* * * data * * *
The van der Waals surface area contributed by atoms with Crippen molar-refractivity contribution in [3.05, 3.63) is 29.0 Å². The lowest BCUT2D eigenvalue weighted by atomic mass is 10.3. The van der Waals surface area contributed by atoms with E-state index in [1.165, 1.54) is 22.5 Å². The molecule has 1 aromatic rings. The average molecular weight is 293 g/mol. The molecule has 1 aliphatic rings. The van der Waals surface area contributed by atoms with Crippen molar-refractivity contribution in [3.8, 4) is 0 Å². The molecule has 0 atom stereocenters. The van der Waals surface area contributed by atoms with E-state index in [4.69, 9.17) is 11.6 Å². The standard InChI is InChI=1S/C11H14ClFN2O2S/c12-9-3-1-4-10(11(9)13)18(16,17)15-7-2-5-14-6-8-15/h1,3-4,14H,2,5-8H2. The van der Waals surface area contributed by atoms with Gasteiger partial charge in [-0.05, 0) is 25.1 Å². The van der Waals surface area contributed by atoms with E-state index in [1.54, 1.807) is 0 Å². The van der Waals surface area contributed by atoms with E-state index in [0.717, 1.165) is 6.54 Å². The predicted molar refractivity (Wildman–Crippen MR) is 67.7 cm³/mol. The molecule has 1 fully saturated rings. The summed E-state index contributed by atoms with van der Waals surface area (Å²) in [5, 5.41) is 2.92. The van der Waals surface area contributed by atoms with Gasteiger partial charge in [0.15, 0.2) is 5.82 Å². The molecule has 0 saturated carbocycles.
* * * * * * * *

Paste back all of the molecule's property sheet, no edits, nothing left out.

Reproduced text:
The van der Waals surface area contributed by atoms with Crippen molar-refractivity contribution in [3.05, 3.63) is 29.0 Å². The lowest BCUT2D eigenvalue weighted by atomic mass is 10.3. The van der Waals surface area contributed by atoms with E-state index in [1.165, 1.54) is 22.5 Å². The molecule has 1 aromatic rings. The average molecular weight is 293 g/mol. The molecule has 1 aliphatic rings. The van der Waals surface area contributed by atoms with Crippen molar-refractivity contribution in [3.8, 4) is 0 Å². The molecule has 0 atom stereocenters. The van der Waals surface area contributed by atoms with E-state index in [4.69, 9.17) is 11.6 Å². The standard InChI is InChI=1S/C11H14ClFN2O2S/c12-9-3-1-4-10(11(9)13)18(16,17)15-7-2-5-14-6-8-15/h1,3-4,14H,2,5-8H2. The van der Waals surface area contributed by atoms with Gasteiger partial charge in [-0.05, 0) is 25.1 Å². The van der Waals surface area contributed by atoms with E-state index in [1.54, 1.807) is 0 Å². The van der Waals surface area contributed by atoms with E-state index in [0.717, 1.165) is 6.54 Å². The predicted molar refractivity (Wildman–Crippen MR) is 67.7 cm³/mol. The molecule has 1 fully saturated rings. The summed E-state index contributed by atoms with van der Waals surface area (Å²) in [5, 5.41) is 2.92. The van der Waals surface area contributed by atoms with Gasteiger partial charge in [0.15, 0.2) is 5.82 Å². The molecule has 0 saturated carbocycles.